Writing takes time.  Like the cake or the surgery or the paint, I can’t rush through an edit draft in a day and expect to get the same results as someone who spends three weeks going over their manuscript line by line.  My first draft is never going to be as good as someone’s fifth or sixth draft.
            Because of this time factor (ready for more angry comments?), I often find myself questioning people who say they wrote a book in a month.  Or even six weeks.  I completely believe a draft can be written in that amount of time.  I wrote the first draft of 14 in about six weeks.  But a finished book manuscript?  Something ready to hand off to an editor?
            You’ve probably heard of Stephen King.  You probably also know how often he’s been mocked and criticized numerous times for the speed he puts out books.  I mean, he’s got to be putting out how many novels a year?
            Two.  That’s it.  Less than that on average, really (although he did have a bit of a dead zone (zing!) after getting hit by that van).  In forty years of professional writing, he’s barely had fifty books published.  And so many people still call him a hack because he churns stuff out at such a fast rate...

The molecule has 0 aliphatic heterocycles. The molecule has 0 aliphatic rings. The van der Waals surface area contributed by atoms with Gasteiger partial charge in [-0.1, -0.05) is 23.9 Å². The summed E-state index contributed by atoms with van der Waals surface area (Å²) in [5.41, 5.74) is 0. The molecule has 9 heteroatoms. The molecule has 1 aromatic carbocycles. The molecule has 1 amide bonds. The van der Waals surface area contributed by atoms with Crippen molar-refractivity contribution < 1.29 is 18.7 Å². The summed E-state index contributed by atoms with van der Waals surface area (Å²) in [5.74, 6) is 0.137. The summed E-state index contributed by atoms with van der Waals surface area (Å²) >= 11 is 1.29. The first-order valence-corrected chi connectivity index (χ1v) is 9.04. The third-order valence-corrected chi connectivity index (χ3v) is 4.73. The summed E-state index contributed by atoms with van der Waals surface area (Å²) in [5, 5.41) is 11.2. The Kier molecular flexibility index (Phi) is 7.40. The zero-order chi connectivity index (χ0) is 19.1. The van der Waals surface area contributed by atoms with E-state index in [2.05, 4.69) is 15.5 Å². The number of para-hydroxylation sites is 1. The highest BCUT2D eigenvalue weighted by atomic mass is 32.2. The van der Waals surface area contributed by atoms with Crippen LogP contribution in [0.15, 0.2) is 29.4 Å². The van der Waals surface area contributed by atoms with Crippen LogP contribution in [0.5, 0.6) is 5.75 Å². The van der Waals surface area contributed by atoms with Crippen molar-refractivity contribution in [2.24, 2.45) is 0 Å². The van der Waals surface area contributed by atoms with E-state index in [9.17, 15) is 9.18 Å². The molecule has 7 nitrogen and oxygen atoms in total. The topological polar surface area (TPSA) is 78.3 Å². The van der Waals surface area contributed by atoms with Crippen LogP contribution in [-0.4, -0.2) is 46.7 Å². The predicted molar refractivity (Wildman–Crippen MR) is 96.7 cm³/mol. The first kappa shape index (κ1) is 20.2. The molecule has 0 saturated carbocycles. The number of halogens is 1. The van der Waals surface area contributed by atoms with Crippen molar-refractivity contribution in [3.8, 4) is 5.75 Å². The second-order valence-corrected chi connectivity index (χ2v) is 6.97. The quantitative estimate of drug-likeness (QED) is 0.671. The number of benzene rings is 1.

Now, going slow isn’t an ironclad rule.  Just a few weeks back I pointed out that some folks go so slow they pretty much come to a dead stop.  And sometimes everything just lines up and a draft takes a few days.  No two projects are the same and no two writers are the same. 
            But if every draft of every project goes fast... maybe I should take an effort to slow down for a while and see how it affects my writing.
            Because the goal for all of us is to be great.  Not to rush toward good and stop when we get there.
            Next time I’d like to have a quick chat about zombies.  And vampires. And mysteries.
            Until then, go write.

Thursday, April 2, 2015

Instructional Promotional Offer

            So, I’m just finishing up my last polish of Ex-Isle, which means no real post this week. Sorry.
            However...  My publisher, Crown, just started a promotion for my new book, The Fold, (out in hardcover two months from today).  Pre-order the book now from your favorite local store (if you haven’t already), enter your info over at my other website, and you’ll get a free galley copy, one of the early, unedited trade paperbacks that was sent out to reviewers, some book stores, and so on.
            What does this mean for you, reader of the ranty blog?
            It means you’ve got a chance to see an earlier draft (the first layout, essentially) and the final novel side by side.  You can read the book, then go through the earlier version and find all the places my editor and I changed things. Every tweak and adjustment as we prepared the book to go to the printer.  And there are a lot of them, so it’s a worthwhile exercise. And all it costs you is... well, pre-ordering the book.
            And heads up—there are only about a hundred or so galley copies available for this, and I think over a dozen of them have been claimed since this promotion started yesterday.  Also, just because it needs to be said... you can’t “pre-order” the book once it comes out.  So there is a time issue involved here.